He rushes into the windy night,
under the swaying oak.
The barn’s workbench overturned.
Screws and nails scattered.
A boy sways from a noose hung from the rafters.
Open mouth. Foam-filled.
Calvin hears his eighth grade classmates whisper
about twins who found their parents
hung together from the deck.
The owl’s midnight call gets louder.
Raccoons shriek by the door.
Gail hisses,
it’s the man who stole stuff from our kitchen last week.
Torn t-shirt, muddy jeans, barefoot.
The nerve he has.
Calvin rights the table.
The body is removed. Gail throws out the noose.
Calvin sweeps the floor,
stubs his toe on the wheelbarrow and almost falls.
The owl call is hoarse.
Saul’s storm
Saul sent emissaries
to his fingertips and toes.
Messengers rushed
through the spinal cord
to 248 limbs,
365 sinews.
Alarms rang through
vibrated the length of the back.
My faithful,
I command you, beg, plead with you
to gather your exhausted powers,
a last electrical storm,
initiate lightning that
will set fires,
break all the windows
above the garden pond,
make it tremble.

From Sirocco and scorpions

My land has had it.
Learned the lesson
of God’s curse of Cain.

It spits spilled blood over the centuries,
throws up old grenades, rusty helmets,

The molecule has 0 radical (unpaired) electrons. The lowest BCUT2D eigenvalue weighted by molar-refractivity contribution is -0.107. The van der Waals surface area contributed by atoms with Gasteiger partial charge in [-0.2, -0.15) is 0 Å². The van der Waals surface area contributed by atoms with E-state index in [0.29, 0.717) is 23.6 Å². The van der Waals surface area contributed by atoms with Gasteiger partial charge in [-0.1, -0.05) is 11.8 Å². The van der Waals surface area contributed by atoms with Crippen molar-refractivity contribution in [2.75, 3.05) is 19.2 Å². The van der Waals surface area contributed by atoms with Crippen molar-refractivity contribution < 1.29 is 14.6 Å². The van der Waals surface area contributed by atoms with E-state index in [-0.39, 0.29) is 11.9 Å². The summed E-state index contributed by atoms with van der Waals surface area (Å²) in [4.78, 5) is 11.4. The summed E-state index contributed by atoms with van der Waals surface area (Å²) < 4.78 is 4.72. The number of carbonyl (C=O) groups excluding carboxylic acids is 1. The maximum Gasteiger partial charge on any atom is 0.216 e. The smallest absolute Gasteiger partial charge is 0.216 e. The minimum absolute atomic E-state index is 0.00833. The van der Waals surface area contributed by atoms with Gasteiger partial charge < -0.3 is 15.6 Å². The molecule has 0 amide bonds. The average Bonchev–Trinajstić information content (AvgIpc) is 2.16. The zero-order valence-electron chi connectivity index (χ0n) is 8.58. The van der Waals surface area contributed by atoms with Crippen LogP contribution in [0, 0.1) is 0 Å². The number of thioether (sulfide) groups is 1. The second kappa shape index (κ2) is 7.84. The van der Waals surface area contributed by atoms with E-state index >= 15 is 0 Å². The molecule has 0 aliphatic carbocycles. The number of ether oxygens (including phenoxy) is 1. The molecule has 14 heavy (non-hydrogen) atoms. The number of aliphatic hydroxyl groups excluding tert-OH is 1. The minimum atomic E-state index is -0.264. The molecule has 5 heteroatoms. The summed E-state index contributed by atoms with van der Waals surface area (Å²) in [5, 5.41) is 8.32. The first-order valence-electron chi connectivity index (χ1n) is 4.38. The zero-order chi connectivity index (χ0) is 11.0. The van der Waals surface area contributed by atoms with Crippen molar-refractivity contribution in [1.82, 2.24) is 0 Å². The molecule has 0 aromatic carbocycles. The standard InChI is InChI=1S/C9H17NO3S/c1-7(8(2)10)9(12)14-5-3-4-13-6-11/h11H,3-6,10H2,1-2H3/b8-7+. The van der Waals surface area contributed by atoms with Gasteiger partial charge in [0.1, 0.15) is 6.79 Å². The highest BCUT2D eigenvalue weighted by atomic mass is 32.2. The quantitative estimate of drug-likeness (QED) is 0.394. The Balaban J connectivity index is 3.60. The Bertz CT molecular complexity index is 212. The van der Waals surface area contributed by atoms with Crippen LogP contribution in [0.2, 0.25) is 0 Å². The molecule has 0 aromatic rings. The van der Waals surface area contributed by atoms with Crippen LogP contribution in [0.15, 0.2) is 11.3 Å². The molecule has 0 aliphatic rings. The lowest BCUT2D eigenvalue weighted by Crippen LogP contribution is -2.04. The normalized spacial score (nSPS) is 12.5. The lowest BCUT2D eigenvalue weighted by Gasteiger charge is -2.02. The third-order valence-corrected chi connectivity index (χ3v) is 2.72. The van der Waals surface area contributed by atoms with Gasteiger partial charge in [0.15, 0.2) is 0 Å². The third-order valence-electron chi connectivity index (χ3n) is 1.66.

nail-filled bombs,
opens deep ravines and dumps in tanks.
Rage is overflowing my land.
It invites back malaria-spreading mosquito swarms,
poisons its river,
piles up spiky mounds of ammunition on top of barbed wire,
asks the Mediterranean to send sands to cover it all.
The land commanded God to send forth
black scorpions, vipers, dragon lizards, thorns and thistles
to rule again over the ravines.
A barren, parched, slashed land
emitting smoky scents of pita bread and
strong coffee with cardamom.
Bedouin Graves
There are Bedouin graves
in the middle of dust clouds,
a fenceless graveyard,
uneven white stones, no inscriptions.
Only the Sheik Abu-Muamar’s blessings,
two or three bushes eaten
to the ground by sheep.
The dead do not complain,
they are content to leave their bones where they belong
and so are the sheep.
Only the wind raises spidery dust whirlpools,
graying the hazy sun.
A few Bedouin graves in the middle of nowhere,
a little mound,
the borderline of the Abu-Muamar
and Abu-Rbaia tribes,
who never had a neighbors’ feud
over this graveyard.

New poems

Among the things I forget is
That the living go on
diminished every day by eights ,
getting away by leaps and bounds
from pursuing survivors.
Getting farther and farther
From fathers,mothers
and the divine
who abandoned them.
They do not grieve or sing
for themselves or their lost loves.

The living are reduced by halves
by fallen sons, ashen widows,
stroke stricken uncles.

The things I remember
are crowding me.
I sit by rusting gate
of the Jewish cemetery.
Low clouds cuddle
Erase gently all memories
and I have no care in the world.
Most popular attraction
In 2015 Aucshwitz
a most popular attraction
In the world*
Two million visitors
.half a million from Poland
out of curiosity

A quarter million Germans
Out of guilt .
Thousands of Israeli high school students
Forced to come
Took pictures, videos and selfies with
the infamous gate:
Arbeit macht fr
Emailed them home to lovers
And family
The crumbling barracks
Were most popular
People complained
The camp was too grey
And too orderly
They came mostly in the summer
And outside the fences
Fields bloomed in yellow.